Gender reveal explosion

A screenshot of a video released by the USDA Forest Service shows the moment the Sawmill Fire was ignited on April 23, 2017. The blaze began following an explosive gender reveal and ultimately led to 45,000 acres of land being burned and causing $8 million in losses.

After an effort to create a viral gender reveal video resulted in an explosion near Knoxville that killed a grandmother-to-be, an Internet blogger believed to be the beginning of gender reveal parties regrets what the trend has become.

The fatal explosion near Knoxville, reported Saturday, Oct. 26, was one of two in Iowa that weekend related to a gender reveal party. According to the Marion County Sheriff’s Office, 56-year old Pamela Kreimeyer was struck in the head by a piece of metal debris. Kreimeyer, the grandmother-to-be, was killed instantly.

The homemade explosive device was made to show the gender of a baby to the expectant parents and family. Authorities say family members had hoped to share a recording of the reveal celebration on social media. The home-made device was inadvertently constructed as a pipe bomb.

The following day, a gender reveal party in Waukee resulted in another explosion. Authorities say the explosion resulted from a device included in a commercial gender reveal kit. There were no injuries or fatalities in that incident.

Gender reveal parties have become an increasingly popular trend. It began in 2008, when blogger Jenna Karvunidis wrote about an event she held for her unborn daughter. Karvunidis and her family cut into a cake together, revealing pink icing inside. She then wrote about the event on her blog, and was later featured in a local magazine.

During gender reveal parties, expectant parents and guests create plans to reveal the gender of an unborn baby by revealing shades of either pink for a girl or blue for a boy. The reveals are often recorded and shared on social media.

Although Karvunidis hosted the first-ever gender reveal party, as the trend has advanced into more spectacular exercises she is no longer a fan.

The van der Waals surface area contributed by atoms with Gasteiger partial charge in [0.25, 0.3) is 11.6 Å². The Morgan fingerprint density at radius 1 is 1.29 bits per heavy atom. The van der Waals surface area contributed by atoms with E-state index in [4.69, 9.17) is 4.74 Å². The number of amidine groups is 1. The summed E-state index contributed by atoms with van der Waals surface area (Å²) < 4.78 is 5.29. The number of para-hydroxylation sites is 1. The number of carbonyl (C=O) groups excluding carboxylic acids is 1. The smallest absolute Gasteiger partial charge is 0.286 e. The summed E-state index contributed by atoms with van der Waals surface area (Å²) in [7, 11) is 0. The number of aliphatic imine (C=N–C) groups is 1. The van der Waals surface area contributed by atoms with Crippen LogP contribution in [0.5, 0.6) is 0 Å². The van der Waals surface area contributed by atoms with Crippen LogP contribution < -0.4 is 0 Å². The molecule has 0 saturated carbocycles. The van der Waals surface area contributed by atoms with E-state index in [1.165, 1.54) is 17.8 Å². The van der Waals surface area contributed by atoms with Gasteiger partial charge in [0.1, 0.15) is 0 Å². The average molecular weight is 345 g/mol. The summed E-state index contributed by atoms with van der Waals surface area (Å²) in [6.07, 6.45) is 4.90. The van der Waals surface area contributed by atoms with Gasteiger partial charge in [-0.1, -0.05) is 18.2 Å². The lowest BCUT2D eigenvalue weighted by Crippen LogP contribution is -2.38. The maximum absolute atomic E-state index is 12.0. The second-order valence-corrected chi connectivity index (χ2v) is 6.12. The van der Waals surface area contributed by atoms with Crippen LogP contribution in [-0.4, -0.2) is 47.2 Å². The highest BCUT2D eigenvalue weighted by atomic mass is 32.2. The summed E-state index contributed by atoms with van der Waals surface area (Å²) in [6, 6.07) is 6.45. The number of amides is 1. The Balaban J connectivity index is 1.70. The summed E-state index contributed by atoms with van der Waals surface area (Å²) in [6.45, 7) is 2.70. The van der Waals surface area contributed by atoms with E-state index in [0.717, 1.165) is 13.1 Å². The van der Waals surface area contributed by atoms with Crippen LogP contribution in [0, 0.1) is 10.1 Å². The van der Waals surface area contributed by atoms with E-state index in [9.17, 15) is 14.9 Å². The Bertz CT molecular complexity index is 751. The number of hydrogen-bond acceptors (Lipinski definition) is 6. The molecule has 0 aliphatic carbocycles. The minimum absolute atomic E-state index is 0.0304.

“I think it’s a dangerous trend, and not just physically,” Karvunidis said. “I think the more egregious danger for it really is the social harm it does. This affects many more millions of people. You might get a few people who get hurt from explosives, but you have a larger amount of people who are really hurt socially by the dichotomy it helps reinforce.”

Dr. Randall Renstrom, Associate Professor of Psychology at Central College, agrees, saying he believes the trend itself is odd. The term “gender reveal” is actually a misnomer, he said. Renstrom says these parties actually reveal the baby’s biological sex. Gender identity is different and instead refers to the social, cultural and psychological characteristics used to determine male and female.

“On one hand, you have people being more and more accepting that gender is fluid and gender might change,” Renstrom said. “On the other hand, you have these parties where people are really categorizing or placing their child in a box and kind of discounting the notion of fluidity. It’s just odd to me that those two things are increasing when they’re a bit contradictory.”

Karvunidis, now the mother of three daughters, is a prime example. She said her oldest daughter, believed to be the world’s first gender reveal baby, now wears suits and is “so confident, she’s not affected by anything.”